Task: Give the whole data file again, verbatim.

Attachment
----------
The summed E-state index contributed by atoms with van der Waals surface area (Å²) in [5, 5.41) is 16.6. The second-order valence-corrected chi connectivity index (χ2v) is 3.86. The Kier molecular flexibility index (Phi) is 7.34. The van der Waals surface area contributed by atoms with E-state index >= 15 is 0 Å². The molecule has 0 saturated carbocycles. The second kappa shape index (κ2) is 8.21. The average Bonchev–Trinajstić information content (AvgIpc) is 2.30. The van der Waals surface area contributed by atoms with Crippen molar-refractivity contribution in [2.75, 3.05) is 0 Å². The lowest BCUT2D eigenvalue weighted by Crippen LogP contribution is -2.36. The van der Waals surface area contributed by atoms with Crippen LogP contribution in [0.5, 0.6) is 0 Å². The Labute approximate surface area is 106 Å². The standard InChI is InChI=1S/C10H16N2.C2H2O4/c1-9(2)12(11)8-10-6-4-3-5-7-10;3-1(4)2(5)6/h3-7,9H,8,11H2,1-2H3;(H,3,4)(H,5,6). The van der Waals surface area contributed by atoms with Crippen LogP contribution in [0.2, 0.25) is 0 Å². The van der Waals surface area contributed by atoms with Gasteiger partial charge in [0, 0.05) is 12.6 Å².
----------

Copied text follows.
The summed E-state index contributed by atoms with van der Waals surface area (Å²) in [5, 5.41) is 16.6. The second-order valence-corrected chi connectivity index (χ2v) is 3.86. The Kier molecular flexibility index (Phi) is 7.34. The van der Waals surface area contributed by atoms with E-state index >= 15 is 0 Å². The molecule has 0 saturated carbocycles. The second kappa shape index (κ2) is 8.21. The average Bonchev–Trinajstić information content (AvgIpc) is 2.30. The van der Waals surface area contributed by atoms with Crippen molar-refractivity contribution in [2.75, 3.05) is 0 Å². The lowest BCUT2D eigenvalue weighted by Crippen LogP contribution is -2.36. The van der Waals surface area contributed by atoms with Crippen LogP contribution in [0.5, 0.6) is 0 Å². The Labute approximate surface area is 106 Å². The standard InChI is InChI=1S/C10H16N2.C2H2O4/c1-9(2)12(11)8-10-6-4-3-5-7-10;3-1(4)2(5)6/h3-7,9H,8,11H2,1-2H3;(H,3,4)(H,5,6). The van der Waals surface area contributed by atoms with Crippen LogP contribution in [0.2, 0.25) is 0 Å². The van der Waals surface area contributed by atoms with Gasteiger partial charge in [0, 0.05) is 12.6 Å².